And despite mentioning that she found it strange that Maggie was so drawn to her, we don’t really know how Vanessa figured out that Maggie was her birth mother or even felt the need to do some research into Maggie. 

However, now that they’re both on the same page, they can move forward. Vanessa informed Maggie that she didn’t want anyone to know the truth because she didn’t want them to think that she only got the job because of her connections. Maggie respected that, though, she probably should’ve told her that Goodwin already knows.

Now, the ball is in Vanessa’s court, so we’ll see where this relationship goes from here. At least Vanessa called Maggie out and let her know that what she did wasn’t right and a total breach of trust!

Alright, I’m turning it over to you! What did you think of the Chicago Med finale?


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Chicago PD Review – The Right Thing (8×15)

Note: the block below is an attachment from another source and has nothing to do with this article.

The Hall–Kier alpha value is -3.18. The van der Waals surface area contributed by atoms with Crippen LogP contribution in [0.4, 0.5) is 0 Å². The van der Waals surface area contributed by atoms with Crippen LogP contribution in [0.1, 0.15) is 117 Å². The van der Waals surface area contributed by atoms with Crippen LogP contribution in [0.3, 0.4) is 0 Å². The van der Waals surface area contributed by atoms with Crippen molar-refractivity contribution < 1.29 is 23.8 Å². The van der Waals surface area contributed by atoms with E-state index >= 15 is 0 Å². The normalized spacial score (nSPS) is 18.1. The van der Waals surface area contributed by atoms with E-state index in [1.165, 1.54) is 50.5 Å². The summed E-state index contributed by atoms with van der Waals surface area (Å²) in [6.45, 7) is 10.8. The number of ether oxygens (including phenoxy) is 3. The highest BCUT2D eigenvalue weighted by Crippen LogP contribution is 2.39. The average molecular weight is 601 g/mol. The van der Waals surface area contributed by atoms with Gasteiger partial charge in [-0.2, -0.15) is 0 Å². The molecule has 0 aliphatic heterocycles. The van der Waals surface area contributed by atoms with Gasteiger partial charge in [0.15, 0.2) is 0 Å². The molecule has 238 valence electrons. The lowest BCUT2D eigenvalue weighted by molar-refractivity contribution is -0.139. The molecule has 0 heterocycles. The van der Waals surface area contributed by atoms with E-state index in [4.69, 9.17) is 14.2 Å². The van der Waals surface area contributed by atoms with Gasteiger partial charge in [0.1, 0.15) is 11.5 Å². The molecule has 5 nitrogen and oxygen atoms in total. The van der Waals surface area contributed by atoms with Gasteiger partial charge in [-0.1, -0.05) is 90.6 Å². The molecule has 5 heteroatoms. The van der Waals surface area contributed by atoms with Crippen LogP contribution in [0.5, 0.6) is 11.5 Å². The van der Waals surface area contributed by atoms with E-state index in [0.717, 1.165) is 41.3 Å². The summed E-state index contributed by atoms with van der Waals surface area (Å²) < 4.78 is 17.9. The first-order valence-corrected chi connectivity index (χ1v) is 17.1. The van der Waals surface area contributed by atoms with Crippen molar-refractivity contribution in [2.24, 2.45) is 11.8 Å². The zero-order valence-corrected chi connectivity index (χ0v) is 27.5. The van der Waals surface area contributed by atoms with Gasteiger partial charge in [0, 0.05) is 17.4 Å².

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Chicago PD The Right Thing Season 8 Episode 15

The penultimate episode of Chicago PD gave us an action-packed hour that tapped into Superintendent Miller’s personal life for the first time ever. 

Voight was introduced to Miller’s son, Darrell, on Chicago PD Season 8 Episode 15 and got way more than he bargained for following the meeting. 

Darrell sought Voight out because he needed his help. 

When Intelligence took on Darrell’s case, they thought it was going to be a quick case to help out a friend who was in way over his head with a local drug dealer, but instead, they unearthed something much more sinister. 

Darrell didn’t survive the hour, but it wasn’t because Intelligence didn’t do their best to save him; it was because Miller was adamant that Voight and his team do things “by the book.”

There are times when doing things by the book pays off, and other times when it’s required to bend the rules a little to ensure that a life is spared. 

In this case, it was an ugly lesson for Miller that sometimes, the law doesn’t always work in your favor.